Analyze Menu

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The Analyze Menu contains tools for finding out about the characteristics of your audio, or labeling key features. Plug-ins that accept audio input but produce no audio output will be placed in the Analyze menu, with the analysis results being provided by labels (or in some optional LADSPA plug-ins by an "Effect Output" section in the plug-in itself).

Although by default, no keyboard shortcuts are provided for most of the analysis tools, it is possible to set up your own shortcut for any Analyze command. For instructions on how to do this please see Keyboard Preferences.

The Analyze Menu contains tools for finding out about the characteristics of your audio, or labeling key featureThe Tools Menu contains customisable toolsThe Extra menu provides access to additional Commands that are not available in the normal default Audacity menusThe Help Menu lets you find out more about the Audacity application and how to use it.  It also includes some diagnostic tools.Enable or disable particular Effects, Generators and AnalyzersAnalyzes a single mono or stereo speech track to determine the average RMS difference in volume (contrast) between foreground speech and background music, audience noise or similarTakes the selected audio (which is a set of sound pressure values at points in time) and converts it to a graph of frequencies against amplitudesDisplays runs of clipped samples in a Label Track, as a screen-reader accessible alternative to {{menu|View > Show Clipping}}Attempts to place labels at beats which are much louder than the surrounding audioDivides up a track by placing point labels inside areas of silenceDivides up a track by placing region labels for areas of sound that are separated by silenceThe MenusAnalyzeMenu.png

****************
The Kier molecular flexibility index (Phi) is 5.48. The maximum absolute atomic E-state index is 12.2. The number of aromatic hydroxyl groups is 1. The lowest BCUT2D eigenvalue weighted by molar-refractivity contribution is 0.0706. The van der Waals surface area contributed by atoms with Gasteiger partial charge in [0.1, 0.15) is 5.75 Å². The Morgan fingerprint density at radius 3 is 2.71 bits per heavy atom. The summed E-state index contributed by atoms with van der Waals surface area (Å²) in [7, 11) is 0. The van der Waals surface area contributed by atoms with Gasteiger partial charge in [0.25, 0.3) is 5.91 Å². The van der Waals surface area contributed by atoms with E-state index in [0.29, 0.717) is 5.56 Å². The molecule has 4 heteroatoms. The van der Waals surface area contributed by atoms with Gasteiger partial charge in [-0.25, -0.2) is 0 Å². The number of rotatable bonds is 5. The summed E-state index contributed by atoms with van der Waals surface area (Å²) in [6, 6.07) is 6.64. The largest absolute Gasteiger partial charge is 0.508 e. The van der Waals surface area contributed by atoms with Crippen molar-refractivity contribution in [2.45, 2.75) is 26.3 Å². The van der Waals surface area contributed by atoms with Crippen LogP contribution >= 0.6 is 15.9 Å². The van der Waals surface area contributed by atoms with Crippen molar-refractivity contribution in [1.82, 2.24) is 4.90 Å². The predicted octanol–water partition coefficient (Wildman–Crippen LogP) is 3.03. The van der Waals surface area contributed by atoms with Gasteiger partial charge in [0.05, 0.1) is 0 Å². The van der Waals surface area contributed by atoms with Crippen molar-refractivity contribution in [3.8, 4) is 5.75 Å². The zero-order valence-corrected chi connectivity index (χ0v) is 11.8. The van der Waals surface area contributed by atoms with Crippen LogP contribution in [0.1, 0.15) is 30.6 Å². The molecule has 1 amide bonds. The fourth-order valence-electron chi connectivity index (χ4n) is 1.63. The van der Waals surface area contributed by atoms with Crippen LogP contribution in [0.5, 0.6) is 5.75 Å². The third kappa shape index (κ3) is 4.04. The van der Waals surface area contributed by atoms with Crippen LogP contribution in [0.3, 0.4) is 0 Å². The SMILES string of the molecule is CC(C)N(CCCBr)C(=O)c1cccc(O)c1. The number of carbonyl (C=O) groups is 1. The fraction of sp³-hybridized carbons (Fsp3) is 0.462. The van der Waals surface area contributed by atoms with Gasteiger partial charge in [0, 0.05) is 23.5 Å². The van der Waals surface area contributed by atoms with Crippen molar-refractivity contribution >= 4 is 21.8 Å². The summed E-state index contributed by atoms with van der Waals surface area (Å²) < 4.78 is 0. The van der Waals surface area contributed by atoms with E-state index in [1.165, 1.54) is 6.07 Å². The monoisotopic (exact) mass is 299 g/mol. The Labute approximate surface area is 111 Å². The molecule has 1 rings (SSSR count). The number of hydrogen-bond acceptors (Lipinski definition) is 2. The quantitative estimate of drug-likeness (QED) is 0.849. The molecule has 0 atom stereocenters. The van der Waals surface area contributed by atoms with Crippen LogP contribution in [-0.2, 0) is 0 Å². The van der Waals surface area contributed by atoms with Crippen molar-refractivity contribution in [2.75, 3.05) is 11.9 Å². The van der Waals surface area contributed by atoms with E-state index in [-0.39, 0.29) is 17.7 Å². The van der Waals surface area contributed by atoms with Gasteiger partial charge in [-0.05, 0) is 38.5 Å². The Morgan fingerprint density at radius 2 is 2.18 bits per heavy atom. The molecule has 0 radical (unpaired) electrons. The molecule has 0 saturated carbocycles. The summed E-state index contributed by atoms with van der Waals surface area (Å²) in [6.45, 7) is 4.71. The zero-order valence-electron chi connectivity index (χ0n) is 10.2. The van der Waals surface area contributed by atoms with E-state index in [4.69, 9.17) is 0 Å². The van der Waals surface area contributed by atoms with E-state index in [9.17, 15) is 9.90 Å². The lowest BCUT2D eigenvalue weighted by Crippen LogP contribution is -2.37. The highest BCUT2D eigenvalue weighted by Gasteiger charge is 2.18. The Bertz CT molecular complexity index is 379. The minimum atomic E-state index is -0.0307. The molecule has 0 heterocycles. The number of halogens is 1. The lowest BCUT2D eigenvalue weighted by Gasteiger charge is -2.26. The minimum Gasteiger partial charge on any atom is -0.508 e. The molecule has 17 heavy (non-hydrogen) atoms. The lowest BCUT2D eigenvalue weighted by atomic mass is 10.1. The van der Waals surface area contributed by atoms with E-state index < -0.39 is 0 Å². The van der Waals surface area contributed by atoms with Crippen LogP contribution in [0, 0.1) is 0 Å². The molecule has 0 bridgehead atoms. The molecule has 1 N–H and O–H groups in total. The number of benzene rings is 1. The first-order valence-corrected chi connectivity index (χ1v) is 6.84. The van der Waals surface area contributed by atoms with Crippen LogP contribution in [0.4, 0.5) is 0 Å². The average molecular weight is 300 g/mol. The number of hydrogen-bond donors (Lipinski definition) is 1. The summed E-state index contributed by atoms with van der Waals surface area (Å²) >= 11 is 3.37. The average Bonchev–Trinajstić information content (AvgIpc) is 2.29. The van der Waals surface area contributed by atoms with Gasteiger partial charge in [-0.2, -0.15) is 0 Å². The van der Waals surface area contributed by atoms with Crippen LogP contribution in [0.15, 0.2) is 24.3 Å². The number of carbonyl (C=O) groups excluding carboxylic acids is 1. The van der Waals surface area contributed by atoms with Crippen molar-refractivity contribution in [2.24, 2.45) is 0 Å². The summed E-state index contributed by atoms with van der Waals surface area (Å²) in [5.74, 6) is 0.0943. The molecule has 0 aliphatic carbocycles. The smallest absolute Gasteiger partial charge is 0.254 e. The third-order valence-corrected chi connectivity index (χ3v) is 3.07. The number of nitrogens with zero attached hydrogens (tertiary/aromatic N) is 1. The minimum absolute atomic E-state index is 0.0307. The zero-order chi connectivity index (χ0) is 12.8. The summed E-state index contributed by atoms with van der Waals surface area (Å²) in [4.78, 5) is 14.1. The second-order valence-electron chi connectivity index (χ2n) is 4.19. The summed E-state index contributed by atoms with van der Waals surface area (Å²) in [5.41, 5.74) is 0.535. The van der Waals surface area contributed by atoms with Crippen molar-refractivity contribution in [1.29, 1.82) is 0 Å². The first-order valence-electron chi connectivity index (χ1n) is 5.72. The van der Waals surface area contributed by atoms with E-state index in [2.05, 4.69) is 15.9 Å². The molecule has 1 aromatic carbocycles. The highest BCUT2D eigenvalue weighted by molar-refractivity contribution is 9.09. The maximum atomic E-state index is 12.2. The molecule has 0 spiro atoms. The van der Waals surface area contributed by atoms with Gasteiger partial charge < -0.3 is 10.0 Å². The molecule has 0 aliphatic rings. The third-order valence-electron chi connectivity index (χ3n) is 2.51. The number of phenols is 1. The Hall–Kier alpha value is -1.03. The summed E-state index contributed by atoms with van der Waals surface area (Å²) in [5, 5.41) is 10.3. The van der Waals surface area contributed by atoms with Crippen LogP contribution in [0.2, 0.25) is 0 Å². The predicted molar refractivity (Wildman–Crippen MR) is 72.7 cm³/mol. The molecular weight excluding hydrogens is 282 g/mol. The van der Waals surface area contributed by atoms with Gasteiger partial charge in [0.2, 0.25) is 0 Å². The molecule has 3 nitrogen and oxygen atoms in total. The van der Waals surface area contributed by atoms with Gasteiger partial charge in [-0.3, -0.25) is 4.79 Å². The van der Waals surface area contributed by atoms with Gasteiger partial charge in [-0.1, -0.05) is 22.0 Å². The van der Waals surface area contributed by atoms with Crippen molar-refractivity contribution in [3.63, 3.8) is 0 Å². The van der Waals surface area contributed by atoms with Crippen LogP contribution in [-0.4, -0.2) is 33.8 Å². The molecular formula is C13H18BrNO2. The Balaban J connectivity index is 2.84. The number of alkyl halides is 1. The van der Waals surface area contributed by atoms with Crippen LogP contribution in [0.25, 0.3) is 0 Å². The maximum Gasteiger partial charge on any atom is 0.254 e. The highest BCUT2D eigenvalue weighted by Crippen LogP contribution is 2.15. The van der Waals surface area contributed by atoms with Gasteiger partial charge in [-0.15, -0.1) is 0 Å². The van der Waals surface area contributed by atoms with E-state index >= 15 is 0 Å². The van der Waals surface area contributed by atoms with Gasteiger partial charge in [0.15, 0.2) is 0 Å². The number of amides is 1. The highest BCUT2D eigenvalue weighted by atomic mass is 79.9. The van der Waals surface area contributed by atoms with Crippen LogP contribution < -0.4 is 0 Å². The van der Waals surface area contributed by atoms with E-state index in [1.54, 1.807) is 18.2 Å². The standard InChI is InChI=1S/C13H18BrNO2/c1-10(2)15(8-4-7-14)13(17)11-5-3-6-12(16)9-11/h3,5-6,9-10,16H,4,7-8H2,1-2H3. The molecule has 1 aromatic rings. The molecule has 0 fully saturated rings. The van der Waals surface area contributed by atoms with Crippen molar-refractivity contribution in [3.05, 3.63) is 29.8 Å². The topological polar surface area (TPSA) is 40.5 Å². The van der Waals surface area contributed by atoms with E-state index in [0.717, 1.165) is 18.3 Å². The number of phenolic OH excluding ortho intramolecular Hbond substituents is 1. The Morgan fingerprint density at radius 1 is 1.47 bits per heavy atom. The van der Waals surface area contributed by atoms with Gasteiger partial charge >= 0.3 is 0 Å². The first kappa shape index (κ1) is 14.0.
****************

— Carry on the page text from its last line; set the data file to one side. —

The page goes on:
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  • Many of the analysis tools shipped in Audacity are Nyquist plug-ins which can be edited in any text editor. See Nyquist Plug-ins Reference on our Wiki for more details about the Nyquist format. You can download additional Nyquist analysis plug-ins. The built-in analyzers are LADSPA effects. Some additional LADSPA analysis plug-ins for Linux can be downloaded from http://www.ladspa.org/.
  • The description page for each shipped analysis effect (accessed by the links below) shows an image of the interface and its default settings.